From the Carter Era – Without the Carter Guides
If I didn’t work for a woodworking magazine, I’d probably consider a career in “tomb plundering” or perhaps “professional trespassing.” Ever since I was a boy, I’ve always thrilled at going places I shouldn’t go: sub-basements, condemned hotels, abandoned factories are just a few places I’d frequent as an adolescent.
And then there was the incident on top of the watertower in high school that involved a very full bladder.
In any case, I’ve always liked that tight feeling in the stomach as I turn the corner into the dark unknown in an old building. That’s the exact same feeling I got on Friday as I sliced open a corrugated box that had been sealed in Tupelo, Miss., about 27 years ago.
Inside was the base to a Rockwell/Delta 28-200 band saw that had never been sold, set up or turned on. The tape and cardboard didn’t give up easily, despite its age. But when it finally revealed its contents it was like looking back at the world when I was 11 years old. The base was perfect. Not a scratch.
The top of the band saw wasn’t so lucky. It was stored in this Chicago hardware store’s warehouse unboxed. So the cast iron table had a thin coat of rust. The upper wheel guard had a few odd streaks of rust. But all-in-all, the saw was, for lack of a better word, new.
Slav Jelesijevich, a tool collector and seller, had found the saw and knew I had been looking for a solid vintage Delta band saw. The band saw is probably the machine that I use the most, more than the table saw even. And I’ve always wanted a nice Tupelo-made Delta machine since I started working at Popular Woodworking in 1996. That saw was the first nice band saw I’d ever worked on. It ran as smooth as silk, and every control and adjustment was rock-solid. We ended up selling the saw sometime in the 1990s, and I’ve always regretted not trying to buy one for myself.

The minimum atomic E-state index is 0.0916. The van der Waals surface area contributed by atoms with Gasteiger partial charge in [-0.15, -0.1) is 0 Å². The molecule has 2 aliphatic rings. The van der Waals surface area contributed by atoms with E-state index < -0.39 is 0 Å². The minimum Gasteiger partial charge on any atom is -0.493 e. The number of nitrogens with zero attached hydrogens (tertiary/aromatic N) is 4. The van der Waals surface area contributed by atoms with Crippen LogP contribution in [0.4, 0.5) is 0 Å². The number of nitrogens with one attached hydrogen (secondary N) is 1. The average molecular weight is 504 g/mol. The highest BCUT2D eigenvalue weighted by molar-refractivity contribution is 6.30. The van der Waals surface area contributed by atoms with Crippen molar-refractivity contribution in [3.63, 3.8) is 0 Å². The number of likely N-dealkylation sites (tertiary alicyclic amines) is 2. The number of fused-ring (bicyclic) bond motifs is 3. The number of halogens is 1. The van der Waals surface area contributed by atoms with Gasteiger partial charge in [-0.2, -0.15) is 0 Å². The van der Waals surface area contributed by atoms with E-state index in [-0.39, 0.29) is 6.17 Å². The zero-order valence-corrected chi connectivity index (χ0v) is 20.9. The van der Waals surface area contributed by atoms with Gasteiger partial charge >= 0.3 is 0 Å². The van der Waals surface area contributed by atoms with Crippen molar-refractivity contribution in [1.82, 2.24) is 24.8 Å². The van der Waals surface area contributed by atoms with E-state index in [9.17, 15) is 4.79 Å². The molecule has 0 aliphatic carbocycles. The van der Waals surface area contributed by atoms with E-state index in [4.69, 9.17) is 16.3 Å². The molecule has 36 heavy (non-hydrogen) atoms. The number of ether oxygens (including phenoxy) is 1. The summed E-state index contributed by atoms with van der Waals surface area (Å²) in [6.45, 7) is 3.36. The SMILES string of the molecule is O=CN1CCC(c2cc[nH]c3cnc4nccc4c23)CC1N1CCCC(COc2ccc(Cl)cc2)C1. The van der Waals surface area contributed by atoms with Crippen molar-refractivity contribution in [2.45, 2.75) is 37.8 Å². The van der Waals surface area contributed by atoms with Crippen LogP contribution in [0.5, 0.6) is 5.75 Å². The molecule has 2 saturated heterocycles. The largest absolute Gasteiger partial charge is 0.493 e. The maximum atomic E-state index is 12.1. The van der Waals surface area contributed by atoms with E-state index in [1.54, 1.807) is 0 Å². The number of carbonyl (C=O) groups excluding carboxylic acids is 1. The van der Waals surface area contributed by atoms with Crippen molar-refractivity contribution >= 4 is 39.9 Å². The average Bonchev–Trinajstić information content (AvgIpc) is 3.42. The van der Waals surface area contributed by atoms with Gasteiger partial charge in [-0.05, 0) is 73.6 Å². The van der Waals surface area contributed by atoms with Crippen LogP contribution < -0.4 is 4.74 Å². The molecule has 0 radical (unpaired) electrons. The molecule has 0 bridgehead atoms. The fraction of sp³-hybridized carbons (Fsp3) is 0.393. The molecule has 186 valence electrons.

Over the next few weeks I’ll be putting the saw back in order and back into operation, posting photos and entries here as I go. This weekend I went through all the original paperwork that came with the saw (it’s all here, even the plastic pouch and the instruction sheet for mounting the plastic pouch to the steel base). And I’ve been digging through the archives of the Old Wood-Working Machines site , a wealth of knowledge, photos, articles and manuals.
I’m still not sure if this saw will live up to my expectations, but there’s only one way to find out. And if things don’t work out, I wonder if the warranty is still in effect. After all, I’m the first owner and I bought it from an authorized Delta dealer.